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Plasma Renin Activity, Aldosterone, and Cortisol Responses To a Short-Acting Intravenous Adrenocorticotropic Hormone Test

T. H. Diamond, MRCP (UK); K. L. Huddle, FCP (SA)
Arch Intern Med. 1986;146(5):1017-1021. doi:10.1001/archinte.1986.00360170275040.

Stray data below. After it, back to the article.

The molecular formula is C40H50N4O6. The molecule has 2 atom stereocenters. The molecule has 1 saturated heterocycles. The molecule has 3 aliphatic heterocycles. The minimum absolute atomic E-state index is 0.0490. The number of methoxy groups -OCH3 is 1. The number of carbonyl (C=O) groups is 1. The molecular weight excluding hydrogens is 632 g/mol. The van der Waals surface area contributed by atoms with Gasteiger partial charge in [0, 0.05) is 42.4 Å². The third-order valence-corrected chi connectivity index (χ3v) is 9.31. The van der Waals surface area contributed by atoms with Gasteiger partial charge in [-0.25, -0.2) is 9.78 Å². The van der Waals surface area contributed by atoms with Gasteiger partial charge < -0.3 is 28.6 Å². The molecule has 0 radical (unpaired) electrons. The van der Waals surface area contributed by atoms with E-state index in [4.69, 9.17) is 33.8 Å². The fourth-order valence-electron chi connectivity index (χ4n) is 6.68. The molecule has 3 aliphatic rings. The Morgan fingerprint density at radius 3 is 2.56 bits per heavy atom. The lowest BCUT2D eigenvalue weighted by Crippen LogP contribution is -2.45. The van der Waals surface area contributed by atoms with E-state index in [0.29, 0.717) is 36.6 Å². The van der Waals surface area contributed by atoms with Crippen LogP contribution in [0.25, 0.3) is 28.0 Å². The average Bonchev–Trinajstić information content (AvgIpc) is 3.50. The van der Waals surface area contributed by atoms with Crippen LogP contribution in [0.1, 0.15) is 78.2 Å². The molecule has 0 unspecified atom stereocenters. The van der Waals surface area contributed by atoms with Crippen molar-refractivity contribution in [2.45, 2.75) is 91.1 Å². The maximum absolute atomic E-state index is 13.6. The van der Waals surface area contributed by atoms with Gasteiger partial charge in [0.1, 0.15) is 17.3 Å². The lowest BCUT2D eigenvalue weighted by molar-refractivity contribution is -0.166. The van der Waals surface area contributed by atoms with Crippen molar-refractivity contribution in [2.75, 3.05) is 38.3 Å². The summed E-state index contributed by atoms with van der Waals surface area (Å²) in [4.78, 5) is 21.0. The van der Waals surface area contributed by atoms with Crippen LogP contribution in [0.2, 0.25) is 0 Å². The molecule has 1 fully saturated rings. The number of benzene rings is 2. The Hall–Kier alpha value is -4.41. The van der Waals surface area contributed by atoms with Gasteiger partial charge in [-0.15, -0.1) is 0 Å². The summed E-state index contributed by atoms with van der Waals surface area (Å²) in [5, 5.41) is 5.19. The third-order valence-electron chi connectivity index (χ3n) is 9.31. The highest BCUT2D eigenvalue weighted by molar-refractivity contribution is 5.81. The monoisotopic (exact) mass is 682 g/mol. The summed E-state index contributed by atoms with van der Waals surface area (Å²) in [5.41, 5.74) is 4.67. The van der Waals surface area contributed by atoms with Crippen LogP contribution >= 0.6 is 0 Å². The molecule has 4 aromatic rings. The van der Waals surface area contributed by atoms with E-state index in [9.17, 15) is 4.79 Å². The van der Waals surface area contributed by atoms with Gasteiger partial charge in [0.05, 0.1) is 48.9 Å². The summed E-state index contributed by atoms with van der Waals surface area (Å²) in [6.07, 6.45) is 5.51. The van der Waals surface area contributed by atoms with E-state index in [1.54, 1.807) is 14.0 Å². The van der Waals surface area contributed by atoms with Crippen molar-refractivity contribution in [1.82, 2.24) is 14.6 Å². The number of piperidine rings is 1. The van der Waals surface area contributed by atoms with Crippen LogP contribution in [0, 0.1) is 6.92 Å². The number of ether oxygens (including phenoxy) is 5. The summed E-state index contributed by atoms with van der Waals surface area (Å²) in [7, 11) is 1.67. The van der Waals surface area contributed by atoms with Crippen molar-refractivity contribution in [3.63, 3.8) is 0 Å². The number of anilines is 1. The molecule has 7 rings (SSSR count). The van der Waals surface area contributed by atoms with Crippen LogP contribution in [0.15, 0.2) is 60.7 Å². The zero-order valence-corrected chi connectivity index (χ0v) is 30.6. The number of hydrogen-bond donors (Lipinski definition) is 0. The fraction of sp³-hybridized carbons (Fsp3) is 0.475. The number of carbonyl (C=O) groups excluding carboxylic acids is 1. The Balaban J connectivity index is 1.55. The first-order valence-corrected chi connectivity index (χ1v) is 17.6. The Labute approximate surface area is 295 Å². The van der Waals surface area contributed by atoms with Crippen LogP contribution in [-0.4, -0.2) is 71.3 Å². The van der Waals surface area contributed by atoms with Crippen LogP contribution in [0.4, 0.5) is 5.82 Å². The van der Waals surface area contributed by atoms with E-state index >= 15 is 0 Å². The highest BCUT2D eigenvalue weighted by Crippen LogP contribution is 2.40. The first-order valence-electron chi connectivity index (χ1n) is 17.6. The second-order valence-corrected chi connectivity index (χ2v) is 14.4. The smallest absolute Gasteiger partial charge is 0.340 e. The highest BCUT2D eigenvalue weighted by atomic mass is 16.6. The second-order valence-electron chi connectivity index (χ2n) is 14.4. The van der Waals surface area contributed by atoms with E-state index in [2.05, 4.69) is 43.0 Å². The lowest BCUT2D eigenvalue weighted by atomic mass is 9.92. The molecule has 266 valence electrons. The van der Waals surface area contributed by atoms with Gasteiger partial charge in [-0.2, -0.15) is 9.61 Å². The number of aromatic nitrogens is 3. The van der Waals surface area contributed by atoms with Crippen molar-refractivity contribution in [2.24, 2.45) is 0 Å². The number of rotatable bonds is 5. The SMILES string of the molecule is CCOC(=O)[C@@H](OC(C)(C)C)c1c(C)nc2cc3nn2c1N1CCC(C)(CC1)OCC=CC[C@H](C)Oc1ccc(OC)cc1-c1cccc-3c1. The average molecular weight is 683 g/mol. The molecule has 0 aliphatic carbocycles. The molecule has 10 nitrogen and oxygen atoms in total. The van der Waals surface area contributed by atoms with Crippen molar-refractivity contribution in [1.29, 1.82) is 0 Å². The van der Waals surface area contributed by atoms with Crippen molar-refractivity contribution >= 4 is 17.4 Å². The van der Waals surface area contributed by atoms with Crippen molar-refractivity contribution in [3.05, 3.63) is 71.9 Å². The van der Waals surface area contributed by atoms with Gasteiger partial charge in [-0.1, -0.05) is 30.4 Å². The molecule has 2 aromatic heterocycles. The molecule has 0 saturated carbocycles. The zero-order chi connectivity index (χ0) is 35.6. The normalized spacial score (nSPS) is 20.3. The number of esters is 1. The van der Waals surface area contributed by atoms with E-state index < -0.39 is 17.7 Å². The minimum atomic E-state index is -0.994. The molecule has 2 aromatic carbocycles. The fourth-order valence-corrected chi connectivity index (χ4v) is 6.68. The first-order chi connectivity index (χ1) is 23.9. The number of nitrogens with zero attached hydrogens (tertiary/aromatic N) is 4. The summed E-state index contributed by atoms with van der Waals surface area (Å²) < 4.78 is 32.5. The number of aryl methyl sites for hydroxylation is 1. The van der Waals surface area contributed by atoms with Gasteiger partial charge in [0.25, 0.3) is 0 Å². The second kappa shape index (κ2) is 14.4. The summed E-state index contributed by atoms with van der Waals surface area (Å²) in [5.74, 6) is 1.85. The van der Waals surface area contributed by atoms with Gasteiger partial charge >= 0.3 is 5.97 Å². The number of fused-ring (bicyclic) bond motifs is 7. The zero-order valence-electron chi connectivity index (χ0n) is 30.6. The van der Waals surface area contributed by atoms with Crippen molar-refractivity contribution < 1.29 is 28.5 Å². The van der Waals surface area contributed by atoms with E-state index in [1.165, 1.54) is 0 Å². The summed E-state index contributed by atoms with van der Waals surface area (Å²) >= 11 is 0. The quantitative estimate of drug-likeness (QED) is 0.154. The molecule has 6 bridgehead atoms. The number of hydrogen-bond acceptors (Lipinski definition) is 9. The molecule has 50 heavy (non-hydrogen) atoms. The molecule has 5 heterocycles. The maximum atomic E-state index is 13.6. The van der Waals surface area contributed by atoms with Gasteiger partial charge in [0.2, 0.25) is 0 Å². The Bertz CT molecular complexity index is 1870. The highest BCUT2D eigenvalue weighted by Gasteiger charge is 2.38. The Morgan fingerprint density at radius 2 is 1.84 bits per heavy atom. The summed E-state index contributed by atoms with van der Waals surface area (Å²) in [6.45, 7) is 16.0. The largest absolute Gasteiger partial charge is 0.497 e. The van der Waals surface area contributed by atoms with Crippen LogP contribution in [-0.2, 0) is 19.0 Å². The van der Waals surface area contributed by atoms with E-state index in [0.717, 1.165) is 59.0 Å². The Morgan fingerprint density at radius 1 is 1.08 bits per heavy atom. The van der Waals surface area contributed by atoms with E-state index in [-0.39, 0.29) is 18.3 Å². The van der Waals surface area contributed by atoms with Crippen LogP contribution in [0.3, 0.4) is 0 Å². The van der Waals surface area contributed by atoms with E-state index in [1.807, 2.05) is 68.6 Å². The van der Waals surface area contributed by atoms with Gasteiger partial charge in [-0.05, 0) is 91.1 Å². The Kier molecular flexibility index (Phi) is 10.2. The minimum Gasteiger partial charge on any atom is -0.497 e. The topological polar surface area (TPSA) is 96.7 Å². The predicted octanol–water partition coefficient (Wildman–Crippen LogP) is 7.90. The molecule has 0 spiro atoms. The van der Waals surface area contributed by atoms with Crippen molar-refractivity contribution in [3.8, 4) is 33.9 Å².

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To the Editor.  —The basic science review by Ian A. Reid, PhD, in the August 1985 issue of the Archives clearly discussed the plasma renin-angiotensin-aldosterone system and stressed the numerous factors implicated in the control of this system. In particular, the control of renin secretion by intrarenal vascular receptors, the macula densa, the renal nerves, and several circulating factors (eg, epinephrine, potassium, angiotensin II, and vasopressin) was noted. We have seen the suppression of plasma renin activity (PRA) during a short-acting adrenocorticotropic hormone (ACTH) test using intravenous cosyntropin (β1-24-corticotrophin, Synacthen, Ciba-Geigy) performed in five patients.All patients were evaluated at midday, after being supine for more than four hours. Blood sampling was performed at 0, 30, and 60 minutes following an intravenous bolus of 250 μg of cosyntropin. Standard precautions with a heparinized indwelling infusion set was used in order to avoid any stress-related effects. Plasma renin

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